How conversational AI can help banks grow
Do you ever ask Siri if it’s going to rain tomorrow? Or ask Alexa to play your favourite song? For millions of us, having conversational interactions with technology has quickly become second nature.
This presents a real challenge for many financial institutions, whose traditional, interactive voice response (IVR) systems often fall far below the expectations set by the voice-enabled virtual assistants of their customers’ smartphones and smart speakers.
Even as banks race to deliver intelligent, conversational self-service over the telephone, they must also work to keep pace with the digital services of online banks and fintech pioneers. The “forced familiarisation” of the pandemic has only made these efforts even more urgent, as even previously reluctant mobile banking customers have embraced messaging channels and mobile apps.
Simply put, financial institutions now face huge pressure to create personalised, conversational experiences, however a customer gets in touch. And in many cases, the key is conversational AI.
Applied intelligently and strategically, it can underpin natural, contextual interaction with banks, saving customers time and effort. It can help a bank’s agents to focus on the tasks that really need the human mind or touch. And it can support proactive service experiences and continuous optimisation through ongoing data analysis.
What’s more, it can unlock fresh opportunities for growth.
Growing with the help of AI
Both agile new entrants and historic household names are already using AI to differentiate, creating AI-assisted services that open new sources of revenue.
Think about personal finance apps such as Cleo, which allows users to track spending and saving through interactions with a chatbot. Or Digit, which automatically decides how much its users can afford to save based on their income and outgoings and moves an appropriate amount into their savings account every month. Such apps already have customer bases that number in the millions.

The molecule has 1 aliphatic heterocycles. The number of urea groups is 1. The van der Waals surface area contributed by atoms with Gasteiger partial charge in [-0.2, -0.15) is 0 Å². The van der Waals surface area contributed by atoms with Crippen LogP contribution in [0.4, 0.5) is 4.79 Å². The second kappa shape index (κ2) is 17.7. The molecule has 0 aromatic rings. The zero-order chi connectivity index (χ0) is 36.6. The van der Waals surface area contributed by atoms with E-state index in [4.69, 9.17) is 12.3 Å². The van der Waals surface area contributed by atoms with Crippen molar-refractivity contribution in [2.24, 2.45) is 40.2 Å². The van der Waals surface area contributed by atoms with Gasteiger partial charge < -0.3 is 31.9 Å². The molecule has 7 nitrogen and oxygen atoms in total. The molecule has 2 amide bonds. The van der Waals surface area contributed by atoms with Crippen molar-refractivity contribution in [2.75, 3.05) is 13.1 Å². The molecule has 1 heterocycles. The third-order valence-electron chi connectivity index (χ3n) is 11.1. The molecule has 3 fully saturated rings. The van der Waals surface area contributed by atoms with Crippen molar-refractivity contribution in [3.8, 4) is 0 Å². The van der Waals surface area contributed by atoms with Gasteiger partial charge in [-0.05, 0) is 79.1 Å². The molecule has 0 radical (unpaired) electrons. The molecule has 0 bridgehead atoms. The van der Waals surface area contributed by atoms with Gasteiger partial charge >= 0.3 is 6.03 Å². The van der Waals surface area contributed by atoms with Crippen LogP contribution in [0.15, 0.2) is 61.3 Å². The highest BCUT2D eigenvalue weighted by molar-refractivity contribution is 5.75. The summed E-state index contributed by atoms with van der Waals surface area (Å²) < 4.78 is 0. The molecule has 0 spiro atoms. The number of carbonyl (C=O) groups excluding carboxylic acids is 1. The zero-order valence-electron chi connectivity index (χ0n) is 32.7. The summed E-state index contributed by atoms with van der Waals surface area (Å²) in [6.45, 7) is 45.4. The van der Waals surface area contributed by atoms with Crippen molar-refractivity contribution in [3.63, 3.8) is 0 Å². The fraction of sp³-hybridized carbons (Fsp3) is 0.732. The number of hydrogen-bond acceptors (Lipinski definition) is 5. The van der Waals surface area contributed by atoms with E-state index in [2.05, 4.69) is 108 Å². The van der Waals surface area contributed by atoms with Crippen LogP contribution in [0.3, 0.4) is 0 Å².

Another way AI is helping financial institutions grow is by allowing them to predict their customers’ wants and needs. In much the same way as retailers use AI to decide which books or shoes to promote to returning customers, banks are starting to use AI to crunch huge volumes of customer data and make the right offer at the right time.
For further evidence of the transformative effect of AI, look at the wealth management sector. Here, robo advisors are now so common it would be easy to feel overwhelmed by the number of options available to automate your investments. Indeed, it’s predicted that by 2023 robo advisors will be managing $2.5 trillion worth of assets.
Serving customers with the help of AI
If there’s one fundamental rule of customer service, it’s “make it as easy for the customer as you can”. Conversational AI is great at minimising customer effort.
Increasingly, major financial institutions are empowering their customers to complete everyday tasks—checking their balance or paying a bill, for example—by talking or typing to a virtual assistant (VA). Many are also using VAs to provide always-available, cost-efficient customer support.
Swedbank, one of Sweden’s largest retail banks, initially created its virtual assistant to help its agents find the right answers to customer queries. Soon, however, it put its VA to work on its website—where it now answers more than 80% of customer questions directly and supports personalised services like balance enquiries.
Through further integration, Swedbank has also empowered its VA to complete selected actions for its customers—for example, replacing or unblocking the customer’s card. (25% of all debit card replacements are now handled through the VA.)
Another great example is BNP Paribas Personal Finance Spain, which launched its VA to meet a dual objective. “With our virtual assistant project, we seek to achieve the most important improvements for any customer service model: greater customer satisfaction and increased efficiency,” says Paz Puchol, Director of Operational Digital Transformation, BNP Paribas Personal Finance.